We only found this one piping plover and one Wilson's plover

We found a lot of green that turned out to be wilted leaves until the tide rehydrated and refloated them

Skimmers - we saw around 35 of them waiting on the tide to come in

Finally, around 2:30 P.M. the tide was again high enough that we only had to drag our kayaks out about fifty yards.  The winds had picked up and we had a little surf line to move through.  This just required holding our kayaks perpendicular and knuckling the boats out until they floated,  then paddling hard across the sound, before making the turn into Bay creek. There we were protected from the wind and were pushed by homeward by the tide,  making the last bit of the trip super easy. I enjoyed watching the docks full of loafing double crested cormorants and brown pelicans, but could not access my camera to  take their pictures.

We are also waiting for the tide - almost time to leave

Laurel is an avid paddler and sometimes works as a kayak tour guide. She knows this area intimately.  She thinks the huge fall storms moved lots of sand into this area. It may also be coming from Edisto Beach where the recently added sand has already been depleted, and that beach is scheduled for more beach renewal. The combination of a new building sandbar and a super low tide is what did us in.

But these constant changes are what make coastal areas so fascinating to me. You can experience different trips without changing areas. If  you paddle near coasts, expect bigger storms with more changes in the places you paddle.  And we had a wonderful day anyway - and burned more calories.

Wednesday, February 24, 2016

The Birds of Botany Bay

February 18, 2016

I spent several days in South Carolina. This is one of my adventures. 

After my hostess, Laurel, and I had rushed to get lots of pictures documenting the beautiful start of a new day, we moved on to enjoying little finds on the beach and the shore birds. We had planned to wait for low tide and cross an inlet from Botany Bay so we could walk further down the seashore.

Although the terrible fall storms had eroded the beach quite badly, there were still some some tidal pools along the shore where several species of birds were feeding. Even though it was cold, with a lot of added wind chill, neither Laurel or I noticed the cold over the couple of hours we spent mostly sitting or moving very slowly and photographing birds.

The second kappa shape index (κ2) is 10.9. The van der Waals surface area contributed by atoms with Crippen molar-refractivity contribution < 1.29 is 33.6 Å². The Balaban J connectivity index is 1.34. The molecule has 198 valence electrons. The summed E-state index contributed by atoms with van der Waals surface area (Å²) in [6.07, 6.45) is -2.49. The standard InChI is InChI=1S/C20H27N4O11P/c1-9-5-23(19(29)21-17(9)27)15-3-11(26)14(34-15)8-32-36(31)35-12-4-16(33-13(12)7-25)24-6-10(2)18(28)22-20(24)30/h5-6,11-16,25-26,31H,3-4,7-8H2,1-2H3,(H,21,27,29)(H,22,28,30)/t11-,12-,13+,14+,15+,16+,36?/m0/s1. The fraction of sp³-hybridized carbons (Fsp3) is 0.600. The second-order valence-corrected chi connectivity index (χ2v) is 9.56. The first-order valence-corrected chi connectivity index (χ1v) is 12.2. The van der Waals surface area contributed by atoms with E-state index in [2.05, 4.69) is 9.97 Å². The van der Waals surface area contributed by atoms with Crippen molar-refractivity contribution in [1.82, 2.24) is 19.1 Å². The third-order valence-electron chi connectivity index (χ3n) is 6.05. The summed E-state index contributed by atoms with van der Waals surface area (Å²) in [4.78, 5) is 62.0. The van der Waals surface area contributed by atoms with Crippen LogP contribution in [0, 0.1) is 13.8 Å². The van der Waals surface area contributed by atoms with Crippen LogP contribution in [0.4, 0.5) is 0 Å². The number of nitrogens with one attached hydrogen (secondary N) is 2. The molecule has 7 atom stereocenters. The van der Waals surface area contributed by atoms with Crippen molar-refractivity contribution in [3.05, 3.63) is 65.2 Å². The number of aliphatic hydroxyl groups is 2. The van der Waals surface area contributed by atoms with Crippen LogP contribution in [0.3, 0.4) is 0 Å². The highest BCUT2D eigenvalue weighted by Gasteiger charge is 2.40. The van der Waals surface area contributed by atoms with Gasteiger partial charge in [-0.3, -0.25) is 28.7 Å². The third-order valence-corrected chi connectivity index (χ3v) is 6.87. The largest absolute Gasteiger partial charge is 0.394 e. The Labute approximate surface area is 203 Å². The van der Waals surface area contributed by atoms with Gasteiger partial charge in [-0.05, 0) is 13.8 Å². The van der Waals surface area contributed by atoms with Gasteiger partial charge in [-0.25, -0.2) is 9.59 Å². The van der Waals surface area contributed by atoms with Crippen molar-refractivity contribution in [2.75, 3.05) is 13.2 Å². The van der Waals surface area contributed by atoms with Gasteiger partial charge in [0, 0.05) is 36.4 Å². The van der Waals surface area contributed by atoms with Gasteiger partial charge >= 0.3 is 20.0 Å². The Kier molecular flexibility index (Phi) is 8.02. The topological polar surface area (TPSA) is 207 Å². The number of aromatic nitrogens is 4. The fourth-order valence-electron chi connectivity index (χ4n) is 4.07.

The area where the birds were feeding consisted of several pools in this kind of soil.

The birds present in the most numbers were the endangered red knots

Gulls caught their own food and harassed the American Oystercatchers for theirs 

I think this is more gull harassment than gull blessing

I think this gull caught his own food

A willet with red knots and a ruddy turnstone

A closer look at a red knot

 Black-bellied plover

Several sanderlings ran about and chased off other sanderlings

There were at least a half dozen ruddy turnstones

When we reached Townsend Inlet, the tide was still too high for a crossing and then we noticed how cold we were getting and decided we didn't want to sit for another hour.  

So we changed our plans and walked back to the car,  stopping at a very birdy place, filled with eastern bluebirds and cardinals.  When we reached our car, we drove to where the feeders are and watched those birds for a while, then did a very slow drive around the loop with lots of stops to listen, look for, and then photograph birds.

The bluebirds were probably starting to court and the males sat up high

We found at least one juvenile or female

We found chipping sparrows at the feeder as well as at several places along the tour

I was surprised to only find two phoebes in an areal where we should have found a dozen

We saw five great egrets but this was the only entertaining one.
I think Laurel must have had 50 pictures of it. 

It was a very good day.  We previously watched the dawn as we walked down the beach in the opposite direction.  I'll share that magic with you Sunday.

I'm linking up with Wild Bird Wednesday.  Click on the picture for lots more wonderful blogs about birds from around the world.

Sunday, February 21, 2016

The Black Hero's of Pea Island Life-Saving Station

(Get your cup of coffee first - this will take awhile)

The Pea Island Visitor Center sign, in its parking lot, says an all black lifesaving station was once on these lands  There is more information inside and we sell a book and DVD on it. I became interested in finding out more about this group.

Richard Etheridge and the Pea Island Lifesavers painting by James Melvin - from Internet